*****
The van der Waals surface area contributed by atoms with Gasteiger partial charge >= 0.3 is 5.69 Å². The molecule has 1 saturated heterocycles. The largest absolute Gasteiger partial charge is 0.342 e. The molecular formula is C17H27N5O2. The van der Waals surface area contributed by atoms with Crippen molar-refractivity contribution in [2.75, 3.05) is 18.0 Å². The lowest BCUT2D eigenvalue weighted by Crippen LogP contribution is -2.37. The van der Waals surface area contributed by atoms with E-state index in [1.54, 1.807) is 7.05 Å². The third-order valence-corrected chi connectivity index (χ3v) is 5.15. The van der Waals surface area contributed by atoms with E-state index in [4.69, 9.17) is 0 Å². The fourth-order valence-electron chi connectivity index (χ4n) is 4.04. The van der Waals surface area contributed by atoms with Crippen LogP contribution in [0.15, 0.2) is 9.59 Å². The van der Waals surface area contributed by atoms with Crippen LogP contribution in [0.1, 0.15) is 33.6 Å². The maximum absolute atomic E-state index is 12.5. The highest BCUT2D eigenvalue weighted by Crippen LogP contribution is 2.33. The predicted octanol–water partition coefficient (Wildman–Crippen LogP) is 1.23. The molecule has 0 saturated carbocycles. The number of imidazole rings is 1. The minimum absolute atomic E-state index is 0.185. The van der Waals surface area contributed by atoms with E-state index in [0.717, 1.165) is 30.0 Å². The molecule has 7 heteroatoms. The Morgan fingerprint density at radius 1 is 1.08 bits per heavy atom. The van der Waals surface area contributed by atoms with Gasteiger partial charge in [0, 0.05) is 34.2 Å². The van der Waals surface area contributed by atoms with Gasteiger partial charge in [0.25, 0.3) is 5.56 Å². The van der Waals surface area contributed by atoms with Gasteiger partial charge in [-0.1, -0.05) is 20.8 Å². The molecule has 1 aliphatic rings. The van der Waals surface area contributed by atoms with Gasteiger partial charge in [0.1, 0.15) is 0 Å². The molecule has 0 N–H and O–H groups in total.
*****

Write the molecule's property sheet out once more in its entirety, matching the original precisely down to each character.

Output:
The van der Waals surface area contributed by atoms with Gasteiger partial charge >= 0.3 is 5.69 Å². The molecule has 1 saturated heterocycles. The largest absolute Gasteiger partial charge is 0.342 e. The molecular formula is C17H27N5O2. The van der Waals surface area contributed by atoms with Crippen molar-refractivity contribution in [2.75, 3.05) is 18.0 Å². The lowest BCUT2D eigenvalue weighted by Crippen LogP contribution is -2.37. The van der Waals surface area contributed by atoms with E-state index in [1.54, 1.807) is 7.05 Å². The third-order valence-corrected chi connectivity index (χ3v) is 5.15. The van der Waals surface area contributed by atoms with E-state index in [4.69, 9.17) is 0 Å². The fourth-order valence-electron chi connectivity index (χ4n) is 4.04. The van der Waals surface area contributed by atoms with Crippen LogP contribution in [0.15, 0.2) is 9.59 Å². The van der Waals surface area contributed by atoms with Crippen LogP contribution in [0.1, 0.15) is 33.6 Å². The maximum absolute atomic E-state index is 12.5. The highest BCUT2D eigenvalue weighted by Crippen LogP contribution is 2.33. The predicted octanol–water partition coefficient (Wildman–Crippen LogP) is 1.23. The molecule has 0 saturated carbocycles. The number of imidazole rings is 1. The minimum absolute atomic E-state index is 0.185. The van der Waals surface area contributed by atoms with E-state index in [0.717, 1.165) is 30.0 Å². The molecule has 7 heteroatoms. The Morgan fingerprint density at radius 1 is 1.08 bits per heavy atom. The van der Waals surface area contributed by atoms with Gasteiger partial charge in [0, 0.05) is 34.2 Å². The van der Waals surface area contributed by atoms with Gasteiger partial charge in [0.25, 0.3) is 5.56 Å². The van der Waals surface area contributed by atoms with Gasteiger partial charge in [-0.1, -0.05) is 20.8 Å². The molecule has 1 aliphatic rings. The van der Waals surface area contributed by atoms with Gasteiger partial charge in [0.1, 0.15) is 0 Å². The molecule has 0 N–H and O–H groups in total.